Set in a far flung medieval-looking world of Arst, Prince Jordy Volder takes up the fight against the ambitions of the conqueror Marder. Jordy uses the legendary giant robot "panzer" Galient, which is one of many panzers that have been preserved underground for thousands of years. Using an army of advanced robot panzers, Marder is conquering all of Arst in preparation of his plan for dominance of the Crescent Galaxy.
When we look at the past we often face the predicament of conceptualising how people lived with primitive technology, and how they would have behaved if they had come into contact with more advanced technology. This issue is the continual focus of Panzer World Galient.
Panzer World Galient was aired in the 'golden age' of anime, smack bang in the middle of the 80's. It's not an adaptation, rather it's the third anime conceived and directed by mecha legend Ryousuke Takahashi- succeeding his projects Dagram and Votoms.
Votoms and Dagram were both highly successful, Dagram running 75 episodes and Votoms 52. Galient however, ran only 25 episodes. Takahashi was informed episode 19 that the show was cancelled. As such, Galient's ending is rushed and devalues the overall quality of the show, but additionally are the problems that caused the lack of appeal that saw its demise in the first place. This is not to entirely say that Panzer World Galient is a failure though, because it's not.
The setting of Galient is a fantasy world, where iron-age societies are desperately trying to defend themselves from the Marder empire. The Marder empire possesses more advanced technology, obtained from excavating artifacts and researching a now extinct ancient civiliisation, giving them access to a wide range of different mechas, called Panzers. This is where the cast comes into play. Jordy, our boy protagonist, with the help of his now-girlfriend Chururu, discovers in a cave the legendary mecha Galient. Piloting Galient, Jordy defends the less advanced societies, opposing the Marder empire, but not without the help of Red (a thief), Hilmuka, and stepfather Azubes. Hilmuka is a member of a third civilisation, who has even more advanced technology than the Marder empire. However, they are a pacifist society.
As earlier eluded to, this triumvirate relationship between these three societies and their disparate levels of technology sets an interesting dialogue within the show. As the central theme, it's an effective pull that repetitively asks the viewer questions of how humans behave.
Unfortunately, this is almost the sole attraction of Panzer World Galient. Our protagonist Jordy acts like a typical twelve-year-old boy, and his girlfriend an even more annoying ten-year-old girl. Ryousuke Takahashi did this quite cognisantly, as Panzer World Galient was aired in an earlier time slot and aired on a more family friendly network than his previous works. The mistake, perhaps, is that Takahashi is a master when it comes to more mature, seinen, plots. Tailoring Galient towards younger viewers majorly degraded the depth of his script, and complexity of his plot.
Another drawback within Galient is the dichotomy between"real robot" and "super robot". Takahashi had made his name as the founder (though not progenitor) of "real robot" anime. This "real robot" is a genre term that typifies in conventions of 'hard' science fiction, that is, the mecha or robots depicted within these anime had seemingly factual exposition, and were based in dynamics of reality. "Super robots" were those who had no flaws, who did not denigrate themselves to logical outcomes in battles. While arguably the line is often blurred, Takahashi actively moved away from "real robot" conventions in Galient. This effectively spurned his numerous fans who had enjoyed Votoms and Dagram, severely decreasing sales of merchandise related to Panzer World Galient- a large reason for Galient's financial failure.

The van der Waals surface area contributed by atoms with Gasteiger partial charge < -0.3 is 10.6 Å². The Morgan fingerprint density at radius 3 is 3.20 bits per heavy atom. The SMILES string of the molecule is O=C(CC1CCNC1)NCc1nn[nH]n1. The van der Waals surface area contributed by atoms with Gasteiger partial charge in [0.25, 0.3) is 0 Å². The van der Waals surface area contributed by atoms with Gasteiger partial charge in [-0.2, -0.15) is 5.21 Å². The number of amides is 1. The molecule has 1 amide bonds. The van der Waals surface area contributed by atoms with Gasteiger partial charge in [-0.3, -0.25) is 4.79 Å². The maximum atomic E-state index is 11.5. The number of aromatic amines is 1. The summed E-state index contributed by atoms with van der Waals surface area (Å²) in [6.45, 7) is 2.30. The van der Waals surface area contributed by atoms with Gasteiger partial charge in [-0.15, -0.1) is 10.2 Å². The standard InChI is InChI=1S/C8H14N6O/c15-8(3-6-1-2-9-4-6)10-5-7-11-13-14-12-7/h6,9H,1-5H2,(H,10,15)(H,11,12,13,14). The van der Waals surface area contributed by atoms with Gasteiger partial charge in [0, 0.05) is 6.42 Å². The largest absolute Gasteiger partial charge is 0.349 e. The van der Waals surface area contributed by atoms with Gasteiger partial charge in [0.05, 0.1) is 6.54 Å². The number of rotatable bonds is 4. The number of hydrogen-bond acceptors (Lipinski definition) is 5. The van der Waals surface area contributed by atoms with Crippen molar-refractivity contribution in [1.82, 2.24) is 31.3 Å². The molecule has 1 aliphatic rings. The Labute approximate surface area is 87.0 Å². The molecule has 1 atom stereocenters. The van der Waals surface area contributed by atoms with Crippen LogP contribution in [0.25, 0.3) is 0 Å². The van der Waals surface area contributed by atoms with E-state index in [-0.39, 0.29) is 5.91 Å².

Regarding production quality, Galient is quite well done. While unfortunately the series is only available on DVD (with a very dark transfer), it's evident that as much work was put into Galient as other airing anime at the time such as L-Gaim and Lezarion, if not more. It does have the inherently 80's look, in both mechanical and character designs. For this we can thank the famous names of Norio Shioyama and Yutaka Izubuchi who worked on innumerable other anime, Izubuchi going on to create and direct Rahxephon.
The music is quite catchy, especially the opening. While some obviously don't like the opening, equally as many found it highly enjoyable, and catchy. It really defines Panzer World Galient. Especially as it was, like many 80's OPs, created exclusively for the anime.
While there are obvious problems with Panzer World Galient, overall the series does sort of overcome it. It is very battle-heavy, which is entertaining in base, and it does have an interesting dialogue about how technology affects the lives of humans. Albeit Galient does somewhat fall apart with the immaturity of its characters (and their actions which subsequently changes the narrative). The infallability of Galient as a mecha is additionally somewhat tiresome, coming to the fore in the majority of episodes. Overall, Panzer World Galient remains engaging, and quite a nice example of 80's anime. Galient remained for some time forgotten before the generous Crinn decided to fansub it. Now, slowly there is a growing popularity for Galient, and in the future we might call it a 'hidden gem' or 'cult classic' for the interesting themes it presents.read more